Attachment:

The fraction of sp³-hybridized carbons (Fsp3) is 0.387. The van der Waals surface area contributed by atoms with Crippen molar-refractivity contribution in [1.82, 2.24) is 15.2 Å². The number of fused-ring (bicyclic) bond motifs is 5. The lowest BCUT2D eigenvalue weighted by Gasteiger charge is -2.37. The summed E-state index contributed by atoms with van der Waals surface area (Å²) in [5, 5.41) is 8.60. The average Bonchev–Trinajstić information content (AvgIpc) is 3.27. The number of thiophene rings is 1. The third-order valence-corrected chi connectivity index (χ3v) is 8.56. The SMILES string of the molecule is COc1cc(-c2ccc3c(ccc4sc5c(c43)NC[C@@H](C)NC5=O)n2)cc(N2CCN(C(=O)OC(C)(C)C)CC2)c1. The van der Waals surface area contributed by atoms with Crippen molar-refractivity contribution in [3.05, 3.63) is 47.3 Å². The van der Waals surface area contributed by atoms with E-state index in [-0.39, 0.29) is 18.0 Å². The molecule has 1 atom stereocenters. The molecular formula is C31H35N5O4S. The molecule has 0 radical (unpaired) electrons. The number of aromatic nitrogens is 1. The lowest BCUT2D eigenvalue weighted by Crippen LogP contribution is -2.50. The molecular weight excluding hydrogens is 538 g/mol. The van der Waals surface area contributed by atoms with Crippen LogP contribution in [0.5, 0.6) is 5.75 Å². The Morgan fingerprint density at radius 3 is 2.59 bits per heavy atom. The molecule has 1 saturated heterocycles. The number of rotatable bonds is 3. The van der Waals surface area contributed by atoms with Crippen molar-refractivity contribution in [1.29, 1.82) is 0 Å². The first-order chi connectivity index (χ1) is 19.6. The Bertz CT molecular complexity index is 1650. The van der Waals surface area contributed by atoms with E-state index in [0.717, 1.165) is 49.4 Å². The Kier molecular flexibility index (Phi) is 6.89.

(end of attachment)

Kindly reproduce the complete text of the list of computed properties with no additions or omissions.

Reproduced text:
The fraction of sp³-hybridized carbons (Fsp3) is 0.387. The van der Waals surface area contributed by atoms with Crippen molar-refractivity contribution in [1.82, 2.24) is 15.2 Å². The number of fused-ring (bicyclic) bond motifs is 5. The lowest BCUT2D eigenvalue weighted by Gasteiger charge is -2.37. The summed E-state index contributed by atoms with van der Waals surface area (Å²) in [5, 5.41) is 8.60. The average Bonchev–Trinajstić information content (AvgIpc) is 3.27. The number of thiophene rings is 1. The third-order valence-corrected chi connectivity index (χ3v) is 8.56. The SMILES string of the molecule is COc1cc(-c2ccc3c(ccc4sc5c(c43)NC[C@@H](C)NC5=O)n2)cc(N2CCN(C(=O)OC(C)(C)C)CC2)c1. The van der Waals surface area contributed by atoms with Crippen molar-refractivity contribution in [3.05, 3.63) is 47.3 Å². The van der Waals surface area contributed by atoms with E-state index in [-0.39, 0.29) is 18.0 Å². The molecule has 1 atom stereocenters. The molecular formula is C31H35N5O4S. The molecule has 0 radical (unpaired) electrons. The number of aromatic nitrogens is 1. The lowest BCUT2D eigenvalue weighted by Crippen LogP contribution is -2.50. The molecular weight excluding hydrogens is 538 g/mol. The van der Waals surface area contributed by atoms with Crippen LogP contribution in [0.5, 0.6) is 5.75 Å². The Morgan fingerprint density at radius 3 is 2.59 bits per heavy atom. The molecule has 1 saturated heterocycles. The number of rotatable bonds is 3. The van der Waals surface area contributed by atoms with Crippen molar-refractivity contribution in [1.29, 1.82) is 0 Å². The first-order chi connectivity index (χ1) is 19.6. The Bertz CT molecular complexity index is 1650. The van der Waals surface area contributed by atoms with E-state index in [0.717, 1.165) is 49.4 Å². The Kier molecular flexibility index (Phi) is 6.89.